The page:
On January 10, 1961, the Gikuyu-language newsletter Kiri-nyaga carried an item, “Muiritu Mugikuyu Russia,” [Gikuyu Woman in Russia]. It reads,
Uhoro uria urikitie gutukinyira hindi ino ukuuga ati thi-ine wa cukuru nene iri mucii wa Moscow, na niguo mucii uria munene wa Russia, kuri muiritu umwe mugikuyu urathomera kuo. Uhoro ucio urandikitwo magathiti-ine ma githungu, no gutiri kuramenyeka muiritu ucio ni wa district iriko. Ndeto icio ithiite na mbere ikoiga ati ritwa ria mui[ri]tu ucio ni Wairimu. Tugukiuga ati Wairimu athome ohige na agagitucokirera hindi iria akanina githomo. (2)
The news which has reached us says that in a big school in Moscow, and Russia is so very big, there’s a Gikuyu woman studying there. The news was written in the English-language papers and it is not yet known what district the girl comes from. The news says that her name is Wairimu. We will say to Wairimu: study and become wise and return to us when you complete school. (my trans.)
I attempt to capture the locution of this particular article. The article is noteworthy in several respects. First, in the negotiation between oral and written works. The opening, “the news has reached us” participates in an oral tradition of conveying news from person to person; it makes social what might be detached, the act of reading. It is only in the second sentence where the act of reading a newspaper in English is mentioned. How to think, here, about translation? Not only from language to language, but from page to performative idiom on another page. And what becomes the role of interaction? “We will say to Wairimu” speaks from the page to a person, refusing to keep the boundaries between the written and the spoken, the read and the heard.
The article is part of been-to archives: movements by Africans abroad were tracked and traced by other Africans. Celebrated, discussed, debated. One did not travel as oneself but for others.
This particular article becomes even more interesting because of the follow-up article, dated January 17, 1961
Uria Muiritu Mugikuyu Athiire Russia
Kiri-nyaga ni irikitie kuonana na ithe wa muiritu mugikuyu uria twirigite kwandika uhoro wake urathomera bururi wa Russia. Ritwa ria muiritu ucio ni Liliani Wairimu wa Stephen Githaria wa mwena wa Kiambu. Wairimu oimire guku mweri wa May 1960 agithii bururi wa Abachi na niguo Abyssinia na thutha ucio niguo ahotire guthii kuu bururi wa Russia. Ithe oigire ati ndari na kindu arihire gikonii thabari yake ya kuuma Abachi kinya mucii uria munene wa Russia wakuo Mosco. Ekuuga ati kuringana na uria arikite kumenya kuma kuri Lilian Wairimu, cukuru iyo athomagira ithondeketwo tondu wa nduriri cia andu airu iria itathiite na mbere, na nicio cia Afrika ona gutuika ni kuri na arutwo a kuuma mabururi ma Asia.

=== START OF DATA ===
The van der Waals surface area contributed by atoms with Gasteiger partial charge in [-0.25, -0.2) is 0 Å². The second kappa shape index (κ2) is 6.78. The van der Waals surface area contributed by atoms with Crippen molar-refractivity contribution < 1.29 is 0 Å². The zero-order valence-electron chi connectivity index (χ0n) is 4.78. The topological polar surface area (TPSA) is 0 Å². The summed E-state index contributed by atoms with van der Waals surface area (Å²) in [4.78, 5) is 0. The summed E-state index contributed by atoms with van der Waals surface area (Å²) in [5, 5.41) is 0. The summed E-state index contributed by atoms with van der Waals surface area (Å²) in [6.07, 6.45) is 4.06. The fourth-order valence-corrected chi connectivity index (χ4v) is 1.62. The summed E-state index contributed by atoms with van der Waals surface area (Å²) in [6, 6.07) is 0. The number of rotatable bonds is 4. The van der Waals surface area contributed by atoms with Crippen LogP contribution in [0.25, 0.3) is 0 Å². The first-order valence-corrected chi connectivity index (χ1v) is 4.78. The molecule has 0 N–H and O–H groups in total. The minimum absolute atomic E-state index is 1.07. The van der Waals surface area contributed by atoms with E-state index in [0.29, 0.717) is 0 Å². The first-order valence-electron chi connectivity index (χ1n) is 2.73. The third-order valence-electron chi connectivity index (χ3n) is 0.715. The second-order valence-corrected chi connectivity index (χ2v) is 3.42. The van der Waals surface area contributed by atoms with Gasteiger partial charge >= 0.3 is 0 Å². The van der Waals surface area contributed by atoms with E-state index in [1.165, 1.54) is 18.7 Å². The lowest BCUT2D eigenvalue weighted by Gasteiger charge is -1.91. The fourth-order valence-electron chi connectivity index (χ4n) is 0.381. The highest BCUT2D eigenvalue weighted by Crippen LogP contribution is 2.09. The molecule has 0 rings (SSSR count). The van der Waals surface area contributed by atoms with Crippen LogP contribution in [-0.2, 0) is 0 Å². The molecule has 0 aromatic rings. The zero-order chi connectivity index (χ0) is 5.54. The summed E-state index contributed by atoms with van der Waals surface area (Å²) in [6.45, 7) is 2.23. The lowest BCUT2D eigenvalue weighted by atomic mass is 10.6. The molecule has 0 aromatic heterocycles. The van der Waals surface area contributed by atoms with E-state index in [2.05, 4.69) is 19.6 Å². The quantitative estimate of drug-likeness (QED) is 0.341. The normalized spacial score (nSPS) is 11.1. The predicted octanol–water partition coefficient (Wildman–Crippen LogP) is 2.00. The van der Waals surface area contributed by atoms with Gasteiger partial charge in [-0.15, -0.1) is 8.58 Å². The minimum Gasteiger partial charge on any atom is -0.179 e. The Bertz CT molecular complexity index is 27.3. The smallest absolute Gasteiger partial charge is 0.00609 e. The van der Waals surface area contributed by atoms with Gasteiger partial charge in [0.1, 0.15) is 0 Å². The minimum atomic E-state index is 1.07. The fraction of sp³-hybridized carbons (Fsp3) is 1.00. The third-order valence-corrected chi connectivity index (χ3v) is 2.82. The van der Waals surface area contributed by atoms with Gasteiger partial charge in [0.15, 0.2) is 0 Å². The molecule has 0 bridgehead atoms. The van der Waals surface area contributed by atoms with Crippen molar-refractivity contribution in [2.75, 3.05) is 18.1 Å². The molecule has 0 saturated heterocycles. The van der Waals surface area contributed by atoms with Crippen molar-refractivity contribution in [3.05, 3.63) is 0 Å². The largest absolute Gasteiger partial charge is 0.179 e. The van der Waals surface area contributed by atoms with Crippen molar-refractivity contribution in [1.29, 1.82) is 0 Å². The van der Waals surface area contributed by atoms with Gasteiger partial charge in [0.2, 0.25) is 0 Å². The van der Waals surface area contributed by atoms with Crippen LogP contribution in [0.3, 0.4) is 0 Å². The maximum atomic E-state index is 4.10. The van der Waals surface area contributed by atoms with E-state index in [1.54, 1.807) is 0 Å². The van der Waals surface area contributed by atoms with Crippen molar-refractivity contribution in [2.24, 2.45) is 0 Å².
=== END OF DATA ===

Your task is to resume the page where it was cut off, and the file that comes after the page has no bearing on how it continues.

Cukuru iria Wairimu athomagira itagwo Friends University, Mosco, Russia. Riu iri na arutwo makiria ma Magana kenda andu airu. Lilian Wairimu ekwaba guikara mwaka umwe akiruta ruthiomi rua Ki-Russia na thutha ucio athii na mbere na mathomo ma urigitari. Stephen Githaria egukiuga ati muiritu ucio wake agacoka guku Kenya arikia kuhituka githomo kia urigitari. Riria aroririo kana niegwiciria muiritu ucio ahota gutuika Komunisti, aroigire abatairio ni githomo giciki.
How The Gikuyu Woman Went to Russia
Kiri-nyaga has met with the father of the woman about whom we wrote she is studying in Russia. Her name is Lilian Wairimu, daughter of Stephen Githaria from Kiambu. Wairimu left here in May 1960 and went to Ethiopia, which is also called Abyssinia, and thereafter was able to go to Russia. Her father says she did not have to pay for anything to travel from Ethiopia to Russia. He tells us that from what he has heard from Lilian, the school is devoted to the needs of black students, especially those from Africa, even though a few Asian students attend the school.
The school she attends is called Friends University, Moscow, Russia. She is studying with more than 900 black students. Wairimu will spend one year learning Russian, following which she will proceed with medical studies. Her father says she will return here to Kenya when she completes her studies in medicine successfully. When asked whether his daughter might become a communist, he responded that she is focused solely on her studies.
How did this work? Who initiated contact? Did Kiri-nyaga editors contact the father? Did he contact them? How did he discover that his daughter had been re-profiled (the story is adapted from an English-language paper) in a Gikuyu-language paper? And why did he supply the wealth of details he did?
I am interested in how this hailing functions.
In translating this story from English to Gikuyu, and changing the locution, using direct speech, for instance, Kiri-nyaga editors called out to Lilian and her father, interpellated them as particular kinds of subjects—those who pursue education wherever it may take them, those whose train to build the nation. The editors of this paper issued an invitation.